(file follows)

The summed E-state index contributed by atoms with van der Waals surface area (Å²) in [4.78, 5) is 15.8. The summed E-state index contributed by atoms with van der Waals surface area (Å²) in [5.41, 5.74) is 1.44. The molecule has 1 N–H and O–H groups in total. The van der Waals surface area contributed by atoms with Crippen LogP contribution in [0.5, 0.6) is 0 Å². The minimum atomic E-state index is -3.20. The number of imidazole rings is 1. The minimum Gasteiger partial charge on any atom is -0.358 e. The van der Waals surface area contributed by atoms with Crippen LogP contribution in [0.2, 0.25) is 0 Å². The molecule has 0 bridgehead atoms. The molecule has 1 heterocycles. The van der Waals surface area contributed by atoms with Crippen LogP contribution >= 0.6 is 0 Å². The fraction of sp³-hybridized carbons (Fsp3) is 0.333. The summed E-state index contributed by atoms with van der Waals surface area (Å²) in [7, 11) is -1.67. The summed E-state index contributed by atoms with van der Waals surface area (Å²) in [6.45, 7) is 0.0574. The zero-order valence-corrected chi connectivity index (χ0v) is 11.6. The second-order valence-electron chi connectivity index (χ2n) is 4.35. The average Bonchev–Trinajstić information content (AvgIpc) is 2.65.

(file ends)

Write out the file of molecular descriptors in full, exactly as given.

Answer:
The summed E-state index contributed by atoms with van der Waals surface area (Å²) in [4.78, 5) is 15.8. The summed E-state index contributed by atoms with van der Waals surface area (Å²) in [5.41, 5.74) is 1.44. The molecule has 1 N–H and O–H groups in total. The van der Waals surface area contributed by atoms with Crippen LogP contribution in [0.5, 0.6) is 0 Å². The minimum atomic E-state index is -3.20. The number of imidazole rings is 1. The minimum Gasteiger partial charge on any atom is -0.358 e. The van der Waals surface area contributed by atoms with Crippen LogP contribution in [0.2, 0.25) is 0 Å². The molecule has 0 bridgehead atoms. The molecule has 1 heterocycles. The van der Waals surface area contributed by atoms with Crippen LogP contribution >= 0.6 is 0 Å². The fraction of sp³-hybridized carbons (Fsp3) is 0.333. The summed E-state index contributed by atoms with van der Waals surface area (Å²) in [7, 11) is -1.67. The summed E-state index contributed by atoms with van der Waals surface area (Å²) in [6.45, 7) is 0.0574. The zero-order valence-corrected chi connectivity index (χ0v) is 11.6. The second-order valence-electron chi connectivity index (χ2n) is 4.35. The average Bonchev–Trinajstić information content (AvgIpc) is 2.65.